Russia’s top social media platform, VKontakte, has appointed the son of an influential Kremlin insider as its new chief executive, the company announced Monday.
Vladimir Kiriyenko —whose father Sergei Kiriyenko is first deputy chief of staff in the Presidential Administration — will become the CEO of VK Group, which controls VKontakte and a number of other internet businesses, “effective immediately.”
The move follows a controversial takeover of VK by companies affiliated with state-owned gas giant Gazprom, in what commentators said was a sign of the Kremlin tightening its grip over the important social media network.
VKontakte, often dubbed “Russia’s Facebook,” is Russia’s most popular social media platform, with almost 100 million monthly users.
Vladimir Kiriyenko was formerly vice president at Rostelecom, a state-run telecommunications firm. His father, Sergei Kiriyenko, is one of the most influential figures in Russian politics — a former prime minister who now has sweeping authority and control over the country’s domestic policy. He has been under EU and U.K. sanctions since 2020 over the poisoning of Kremlin critic Alexei Navalny last year, and oversaw last year’s constitutional reform referendum which provided the legal basis for President Vladimir Putin to potentially stay in power until 2036.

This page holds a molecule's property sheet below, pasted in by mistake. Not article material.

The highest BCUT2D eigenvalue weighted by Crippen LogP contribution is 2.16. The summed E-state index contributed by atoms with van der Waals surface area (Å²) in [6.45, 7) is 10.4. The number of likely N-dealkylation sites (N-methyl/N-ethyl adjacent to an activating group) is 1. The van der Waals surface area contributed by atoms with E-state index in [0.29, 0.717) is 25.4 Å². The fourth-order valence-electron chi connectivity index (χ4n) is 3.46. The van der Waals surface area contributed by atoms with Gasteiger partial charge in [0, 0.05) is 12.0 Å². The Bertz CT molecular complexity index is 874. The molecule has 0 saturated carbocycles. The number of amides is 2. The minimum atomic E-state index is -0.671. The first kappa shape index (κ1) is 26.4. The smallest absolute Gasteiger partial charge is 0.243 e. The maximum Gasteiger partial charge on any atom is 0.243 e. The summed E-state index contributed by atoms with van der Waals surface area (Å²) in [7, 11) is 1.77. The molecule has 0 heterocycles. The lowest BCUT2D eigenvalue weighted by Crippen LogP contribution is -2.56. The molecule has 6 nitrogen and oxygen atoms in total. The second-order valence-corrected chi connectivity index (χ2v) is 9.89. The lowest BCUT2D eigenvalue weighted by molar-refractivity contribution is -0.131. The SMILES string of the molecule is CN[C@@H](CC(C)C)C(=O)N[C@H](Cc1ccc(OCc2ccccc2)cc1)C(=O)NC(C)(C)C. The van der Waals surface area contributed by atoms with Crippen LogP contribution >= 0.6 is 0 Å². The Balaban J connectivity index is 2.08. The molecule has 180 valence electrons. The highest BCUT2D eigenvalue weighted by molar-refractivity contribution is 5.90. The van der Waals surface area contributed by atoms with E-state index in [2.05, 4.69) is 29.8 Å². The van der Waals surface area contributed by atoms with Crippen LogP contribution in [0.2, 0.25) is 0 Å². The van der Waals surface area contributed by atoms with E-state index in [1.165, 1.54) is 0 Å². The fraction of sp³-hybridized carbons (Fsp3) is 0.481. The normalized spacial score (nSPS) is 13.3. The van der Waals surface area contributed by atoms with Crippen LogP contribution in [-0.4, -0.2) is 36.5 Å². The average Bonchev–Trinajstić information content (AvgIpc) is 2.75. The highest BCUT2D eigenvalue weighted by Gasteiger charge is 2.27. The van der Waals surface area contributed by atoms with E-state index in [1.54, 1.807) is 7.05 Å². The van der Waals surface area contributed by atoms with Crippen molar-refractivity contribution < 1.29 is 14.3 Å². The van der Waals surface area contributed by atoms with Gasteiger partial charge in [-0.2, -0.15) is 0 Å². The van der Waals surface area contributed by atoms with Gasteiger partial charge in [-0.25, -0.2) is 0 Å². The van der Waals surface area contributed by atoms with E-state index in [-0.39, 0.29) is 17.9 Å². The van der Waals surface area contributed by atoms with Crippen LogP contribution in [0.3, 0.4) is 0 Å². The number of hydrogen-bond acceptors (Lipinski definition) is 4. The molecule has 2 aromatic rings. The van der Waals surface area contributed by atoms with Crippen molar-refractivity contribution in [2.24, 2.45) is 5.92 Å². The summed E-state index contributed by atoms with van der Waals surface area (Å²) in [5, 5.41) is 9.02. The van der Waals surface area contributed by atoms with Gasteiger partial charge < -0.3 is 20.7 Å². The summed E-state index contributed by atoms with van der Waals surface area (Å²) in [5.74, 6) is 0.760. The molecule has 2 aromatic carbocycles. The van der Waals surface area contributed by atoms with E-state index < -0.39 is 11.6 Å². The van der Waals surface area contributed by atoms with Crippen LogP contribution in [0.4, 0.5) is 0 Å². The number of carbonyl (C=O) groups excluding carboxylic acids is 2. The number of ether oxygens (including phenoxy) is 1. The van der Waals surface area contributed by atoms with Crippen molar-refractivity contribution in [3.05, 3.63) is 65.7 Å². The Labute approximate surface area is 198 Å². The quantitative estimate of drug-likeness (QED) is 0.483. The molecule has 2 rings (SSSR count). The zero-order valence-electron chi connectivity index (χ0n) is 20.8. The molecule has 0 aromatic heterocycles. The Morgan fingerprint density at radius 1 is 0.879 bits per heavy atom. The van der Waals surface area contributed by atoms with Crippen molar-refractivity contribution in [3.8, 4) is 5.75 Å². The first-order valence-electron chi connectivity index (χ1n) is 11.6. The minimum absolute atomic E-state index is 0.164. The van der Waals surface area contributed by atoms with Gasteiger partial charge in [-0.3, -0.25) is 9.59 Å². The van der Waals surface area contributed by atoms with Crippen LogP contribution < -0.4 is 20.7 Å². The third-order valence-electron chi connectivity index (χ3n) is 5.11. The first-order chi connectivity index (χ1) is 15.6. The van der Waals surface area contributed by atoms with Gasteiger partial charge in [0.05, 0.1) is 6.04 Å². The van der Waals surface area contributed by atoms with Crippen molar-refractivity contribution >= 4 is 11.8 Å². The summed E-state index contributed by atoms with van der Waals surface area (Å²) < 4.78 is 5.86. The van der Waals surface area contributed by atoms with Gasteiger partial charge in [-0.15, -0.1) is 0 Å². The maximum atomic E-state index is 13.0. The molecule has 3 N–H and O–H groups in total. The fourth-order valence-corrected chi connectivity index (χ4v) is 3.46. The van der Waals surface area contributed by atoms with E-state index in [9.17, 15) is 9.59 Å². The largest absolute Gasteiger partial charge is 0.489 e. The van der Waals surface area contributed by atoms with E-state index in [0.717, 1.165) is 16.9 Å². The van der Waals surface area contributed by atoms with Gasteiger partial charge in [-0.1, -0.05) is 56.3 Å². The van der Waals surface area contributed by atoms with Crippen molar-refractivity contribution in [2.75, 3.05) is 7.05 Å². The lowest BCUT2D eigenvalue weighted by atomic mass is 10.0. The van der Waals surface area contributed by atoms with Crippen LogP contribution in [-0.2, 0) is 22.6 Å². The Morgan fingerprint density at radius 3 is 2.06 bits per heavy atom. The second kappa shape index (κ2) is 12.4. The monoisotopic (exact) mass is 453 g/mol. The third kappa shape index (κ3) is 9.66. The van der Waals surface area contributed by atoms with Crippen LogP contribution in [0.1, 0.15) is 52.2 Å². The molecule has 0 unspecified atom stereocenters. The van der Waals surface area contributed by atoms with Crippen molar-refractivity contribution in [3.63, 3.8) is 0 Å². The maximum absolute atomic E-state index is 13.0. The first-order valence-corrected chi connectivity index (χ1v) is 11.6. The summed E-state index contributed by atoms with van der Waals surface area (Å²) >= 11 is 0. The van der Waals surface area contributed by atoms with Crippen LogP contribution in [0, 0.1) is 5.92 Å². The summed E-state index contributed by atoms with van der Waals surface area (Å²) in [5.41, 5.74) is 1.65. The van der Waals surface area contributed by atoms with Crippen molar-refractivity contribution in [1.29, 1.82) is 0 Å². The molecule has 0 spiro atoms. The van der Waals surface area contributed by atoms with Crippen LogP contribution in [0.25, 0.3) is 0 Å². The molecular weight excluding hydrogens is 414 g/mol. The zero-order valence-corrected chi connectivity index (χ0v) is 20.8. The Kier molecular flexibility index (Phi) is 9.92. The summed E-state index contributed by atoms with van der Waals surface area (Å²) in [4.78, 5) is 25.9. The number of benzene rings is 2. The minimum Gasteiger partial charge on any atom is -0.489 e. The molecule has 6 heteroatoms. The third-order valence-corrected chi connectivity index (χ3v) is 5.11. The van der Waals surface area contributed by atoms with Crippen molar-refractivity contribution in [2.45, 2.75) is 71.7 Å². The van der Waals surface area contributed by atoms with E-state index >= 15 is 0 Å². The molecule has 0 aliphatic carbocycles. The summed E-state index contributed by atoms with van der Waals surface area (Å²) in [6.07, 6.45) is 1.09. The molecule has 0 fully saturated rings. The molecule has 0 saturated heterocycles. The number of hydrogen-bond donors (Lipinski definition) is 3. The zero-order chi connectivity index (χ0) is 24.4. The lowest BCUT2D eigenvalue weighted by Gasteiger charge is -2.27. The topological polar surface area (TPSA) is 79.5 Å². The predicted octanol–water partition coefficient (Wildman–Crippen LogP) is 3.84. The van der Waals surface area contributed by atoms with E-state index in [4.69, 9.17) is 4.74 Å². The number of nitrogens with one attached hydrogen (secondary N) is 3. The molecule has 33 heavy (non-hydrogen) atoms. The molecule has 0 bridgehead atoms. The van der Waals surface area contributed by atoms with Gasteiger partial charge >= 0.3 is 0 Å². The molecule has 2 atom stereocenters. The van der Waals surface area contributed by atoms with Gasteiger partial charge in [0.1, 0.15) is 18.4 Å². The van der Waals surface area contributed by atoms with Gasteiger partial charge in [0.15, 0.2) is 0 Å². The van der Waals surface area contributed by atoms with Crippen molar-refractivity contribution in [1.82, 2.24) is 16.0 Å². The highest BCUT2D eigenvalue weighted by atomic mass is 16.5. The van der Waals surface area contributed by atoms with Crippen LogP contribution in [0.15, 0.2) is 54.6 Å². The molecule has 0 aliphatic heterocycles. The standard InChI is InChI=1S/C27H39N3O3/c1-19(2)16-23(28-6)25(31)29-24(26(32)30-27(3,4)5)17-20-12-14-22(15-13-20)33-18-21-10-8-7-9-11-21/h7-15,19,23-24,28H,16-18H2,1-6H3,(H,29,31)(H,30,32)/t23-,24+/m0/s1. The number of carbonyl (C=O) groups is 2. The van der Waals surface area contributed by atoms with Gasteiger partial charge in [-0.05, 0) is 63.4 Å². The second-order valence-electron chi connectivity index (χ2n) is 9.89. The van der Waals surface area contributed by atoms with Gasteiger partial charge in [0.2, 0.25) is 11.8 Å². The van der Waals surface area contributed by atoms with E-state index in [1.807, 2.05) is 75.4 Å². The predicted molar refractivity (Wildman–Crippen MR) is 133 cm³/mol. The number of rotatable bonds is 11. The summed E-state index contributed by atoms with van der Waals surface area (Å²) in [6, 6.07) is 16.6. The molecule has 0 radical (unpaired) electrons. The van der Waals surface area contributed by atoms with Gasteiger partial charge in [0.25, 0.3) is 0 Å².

“I am excited to be joining VK as its CEO,” Vladimir Kiriyenko said in a statement Monday.
“The company will continue to unlock new markets and test new products as we focus on expanding our reach and user engagement. The company has a powerful platform for further growth, and realizing its full potential as a business, as an employer and a public company is a challenge I am very much looking forward to.”
His appointment was approved unanimously by VK’s board and he will take office immediately, VK said Monday.
Shares in VK have tumbled since the new ownership structure took hold and lurched lower again Monday with the announcement of Kiriyenko’s appointment. The stock price slipped 5% in trading in Moscow to take combined losses over the last two weeks to 30% — or $1.4 billion in lost market capitalization.
Even before last week’s takeover, the social network had been seen as close to the Russian government and critics accused the company of readily sharing user data with Russia’s security services. It was founded by Russian entrepreneur Pavel Durov, who sold it in 2014, citing pressure from the FSB.
The deal follows years of the Kremlin gradually seeking to increase control over the Russian internet, which had remained a relatively free space even as traditional media outlets fell under the control of the state or oligarchs seen as close to Putin.